His comments came after a Siena College poll showed declines in his favorability, job performance and reelection ratings.
When asked about the numbers, he said: "I don't know, I don't know what that means, I don't know how people can say you're doing a good job but the favorable goes down. So, you know, they do these polls all the time. To tell you the truth, I don't put too much stock into them. We're working very hard on the pandemic."
He added: "New York's success in dealing with COVID is inarguable ... I'm going to focus on my job. That's what I’ve always done, and you know public opinion goes up, it goes down, but if you're doing job and people respect the job you're doing, to me there's no more important barometer than that."
The numbers came amid a cloud of accusations involving alleged sexual harassment and scrutiny over his administration's reporting on nursing home deaths during the pandemic.
Cuomo also declined when asked to say how much money he made from his book about his leadership during the pandemic. Instead, he said the numbers would be released as part of his income tax returns.
"I probably am unique in the nation -- I'll give you something to play with. What public official in the United States has released more taxes -- personal income taxes -- for a longer period of time than I have," he said.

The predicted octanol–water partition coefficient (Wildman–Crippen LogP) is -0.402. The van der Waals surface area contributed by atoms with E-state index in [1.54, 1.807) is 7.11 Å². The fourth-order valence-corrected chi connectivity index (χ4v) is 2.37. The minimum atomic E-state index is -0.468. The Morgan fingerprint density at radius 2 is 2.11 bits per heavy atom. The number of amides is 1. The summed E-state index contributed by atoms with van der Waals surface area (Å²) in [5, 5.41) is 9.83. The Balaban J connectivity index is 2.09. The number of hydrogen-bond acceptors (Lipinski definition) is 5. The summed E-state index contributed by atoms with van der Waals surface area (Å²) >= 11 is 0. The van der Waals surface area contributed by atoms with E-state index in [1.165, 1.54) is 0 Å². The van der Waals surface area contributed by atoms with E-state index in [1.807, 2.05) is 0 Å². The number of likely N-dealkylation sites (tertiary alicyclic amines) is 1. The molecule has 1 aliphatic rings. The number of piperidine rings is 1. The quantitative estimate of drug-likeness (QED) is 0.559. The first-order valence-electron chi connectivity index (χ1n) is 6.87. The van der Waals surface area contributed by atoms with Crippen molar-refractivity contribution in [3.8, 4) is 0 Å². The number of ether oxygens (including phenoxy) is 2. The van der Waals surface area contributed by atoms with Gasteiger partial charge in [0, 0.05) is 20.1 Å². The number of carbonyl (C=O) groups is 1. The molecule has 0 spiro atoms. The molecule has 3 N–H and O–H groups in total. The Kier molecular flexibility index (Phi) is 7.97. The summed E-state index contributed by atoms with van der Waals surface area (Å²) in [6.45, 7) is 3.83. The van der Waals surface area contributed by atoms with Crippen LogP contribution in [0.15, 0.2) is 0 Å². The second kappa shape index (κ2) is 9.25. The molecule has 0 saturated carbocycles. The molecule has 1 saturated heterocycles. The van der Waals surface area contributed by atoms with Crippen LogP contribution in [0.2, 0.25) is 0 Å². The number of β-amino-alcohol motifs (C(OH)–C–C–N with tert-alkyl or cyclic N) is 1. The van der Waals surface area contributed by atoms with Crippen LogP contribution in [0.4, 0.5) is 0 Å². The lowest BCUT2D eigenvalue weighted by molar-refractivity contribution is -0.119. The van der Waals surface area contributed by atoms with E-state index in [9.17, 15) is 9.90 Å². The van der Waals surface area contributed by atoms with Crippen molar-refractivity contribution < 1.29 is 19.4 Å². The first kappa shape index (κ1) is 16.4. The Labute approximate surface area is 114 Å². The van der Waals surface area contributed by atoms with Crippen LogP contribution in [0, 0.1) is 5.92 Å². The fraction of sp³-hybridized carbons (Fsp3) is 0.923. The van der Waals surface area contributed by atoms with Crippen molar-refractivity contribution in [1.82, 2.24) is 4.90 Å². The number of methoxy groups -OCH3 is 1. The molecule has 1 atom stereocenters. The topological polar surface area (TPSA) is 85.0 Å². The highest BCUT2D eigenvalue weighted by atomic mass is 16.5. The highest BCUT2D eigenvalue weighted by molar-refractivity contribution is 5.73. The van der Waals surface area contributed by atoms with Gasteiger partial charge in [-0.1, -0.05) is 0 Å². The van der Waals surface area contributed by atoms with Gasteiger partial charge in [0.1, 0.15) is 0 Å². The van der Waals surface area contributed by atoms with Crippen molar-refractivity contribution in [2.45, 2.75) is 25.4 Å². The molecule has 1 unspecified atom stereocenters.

"I bet you I've released my personal income taxes for the past 20 years, and I will do that again this year. And you will see everything you want to see in the personal income taxes."
Only 40% of New Yorkers have a favorable opinion of Cuomo in the Siena College survey released Monday, with 52% saying they see their governor in an unfavorable light. That's down from 43%-45% in March and 56%-39% in February.
Cuomo's job performance in the poll, which was conducted April 11-15, stands at 42% approval and 56% disapproval. That's down from 46%-52% in March and 51%-47% in February. But a majority of New Yorkers – 51% to 37% – say Cuomo shouldn't resign, which is basically unchanged from a month ago. And by a 52%-to-38% margin, they say he can effectively do his job as governor, down from 48% to 34% in March.
According to the poll, 60% of New Yorkers approve of the job Cuomo’s doing handling the pandemic. But by a 44%-to-22% margin, they think the governor has committed sexual harassment, with just over a third undecided. Last month voters by a 35%-to-24% margin thought Cuomo had committed sexual harassment, with just over four in 10 undecided.
Fox News' Paul Steinhauser and Tamara Gitt contributed to this report.